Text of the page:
Today at NRO, Mark Levin has a brief post that is designed to link to an American Thinker piece that contains all sorts of calculation errors about Obama's taxA tax is a mandatory payment or charge collected by local, state, and national governments from individuals or businesses to cover the costs of general government services, goods, and activities. proposals. Here's what Levin says:
We too often ignore the fact that Obama's policies would allow the Bush tax cuts to lapse, which would significantly increase taxes on individuals earning $25,000, $50,000, and $75,000 a year. And his plan to lift the cap on Social Security taxes will directly increase taxes on individuals earning far less than $250,000 a year. Moreover, Obama's tax increase on capital gains will ensnare many who are "middle class" income-earners. Obama intends to tax the heck out of everyone, including the "middle class." Here's a very good, common sense piece from the American Thinker.
Obama's income tax plan is relatively clear. There are only a few parts of the Bush tax cuts that are not extended under Obama. They include: reducing of the top two rates (33 goes to 36 and 35 to 39.6), PEP/Pease reinstated, lower rates on cap gains and dividends (Obama pushes them from 15 to 20), and the estate taxAn estate tax is imposed on the net value of an individual’s taxable estate, after any exclusions or credits, at the time of death. The tax is paid by the estate itself before assets are distributed to heirs. (Obama brings it back as does McCain albeit at a lower level than it is set to be in 2011). Except for the estate tax, McCain basically extends the Bush tax cuts 2010 law going forward.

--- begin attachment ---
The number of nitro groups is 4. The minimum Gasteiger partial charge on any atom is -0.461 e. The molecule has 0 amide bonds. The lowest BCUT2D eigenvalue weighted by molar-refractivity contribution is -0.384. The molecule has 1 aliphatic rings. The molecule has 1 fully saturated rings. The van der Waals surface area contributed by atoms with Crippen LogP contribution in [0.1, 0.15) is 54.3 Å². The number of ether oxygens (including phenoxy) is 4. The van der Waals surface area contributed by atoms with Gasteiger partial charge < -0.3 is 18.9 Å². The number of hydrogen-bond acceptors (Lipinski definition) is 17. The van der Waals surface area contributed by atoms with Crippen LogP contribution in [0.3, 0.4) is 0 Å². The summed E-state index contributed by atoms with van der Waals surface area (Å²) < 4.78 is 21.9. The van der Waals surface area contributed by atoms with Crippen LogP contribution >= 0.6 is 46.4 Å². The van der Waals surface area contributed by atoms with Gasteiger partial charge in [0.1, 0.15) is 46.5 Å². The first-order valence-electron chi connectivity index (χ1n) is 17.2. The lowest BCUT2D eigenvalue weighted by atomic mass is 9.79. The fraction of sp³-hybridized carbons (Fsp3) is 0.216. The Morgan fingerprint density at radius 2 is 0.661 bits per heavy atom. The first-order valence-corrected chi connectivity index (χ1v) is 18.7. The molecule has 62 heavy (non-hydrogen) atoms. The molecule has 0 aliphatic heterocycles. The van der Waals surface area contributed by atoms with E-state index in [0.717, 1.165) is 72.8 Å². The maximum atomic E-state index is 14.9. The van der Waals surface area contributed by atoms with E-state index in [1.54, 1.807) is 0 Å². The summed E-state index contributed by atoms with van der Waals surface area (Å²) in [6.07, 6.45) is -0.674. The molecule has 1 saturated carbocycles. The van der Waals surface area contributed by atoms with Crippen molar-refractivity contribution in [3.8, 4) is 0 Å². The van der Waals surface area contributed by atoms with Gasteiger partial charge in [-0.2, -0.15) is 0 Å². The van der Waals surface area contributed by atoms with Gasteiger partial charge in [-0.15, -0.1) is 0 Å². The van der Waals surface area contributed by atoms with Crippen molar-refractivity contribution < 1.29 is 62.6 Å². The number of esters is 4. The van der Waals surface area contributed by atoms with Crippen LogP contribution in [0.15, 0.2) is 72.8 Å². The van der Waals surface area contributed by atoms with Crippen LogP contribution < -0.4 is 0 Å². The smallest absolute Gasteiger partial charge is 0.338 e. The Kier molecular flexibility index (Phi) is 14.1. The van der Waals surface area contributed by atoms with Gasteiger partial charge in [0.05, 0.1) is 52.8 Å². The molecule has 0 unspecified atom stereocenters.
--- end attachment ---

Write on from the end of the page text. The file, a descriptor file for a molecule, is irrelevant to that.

Somebody earning $50,000 would not face a direct taxA direct tax is levied on individuals and organizations and cannot be shifted to another payer. Often with a direct tax, such as the personal income tax, tax rates increase as the taxpayer’s ability to pay increases, resulting in what’s called a progressive tax. hike under Obama's tax plan as stated by his advisers. They would likely receive a tax cut given Obama's proposed credits, although it's basically just a handout. (There are lots of tax cuts that are just handouts and really no different than government spending.) If you want to argue that the higher rates on those at the top will reduce investment and thereby have trickle-down effects on those in the middle, you can argue that. But it's still likely that Obama's plan would on net reduce the tax burden of a person making $50,000 when you balance the lower wages due to higher taxes on investment of those at the top and the tax cut/handout the person is receiving in the form of a tax creditA tax credit is a provision that reduces a taxpayer’s final tax bill, dollar-for-dollar. A tax credit differs from deductions and exemptions, which reduce taxable income, rather than the taxpayer’s tax bill directly. from Obama's plan.
I mean, isn't this "sharing the wealth" what the McCain campaign has been saying for the past three weeks? You can't deny that somebody is getting it.Share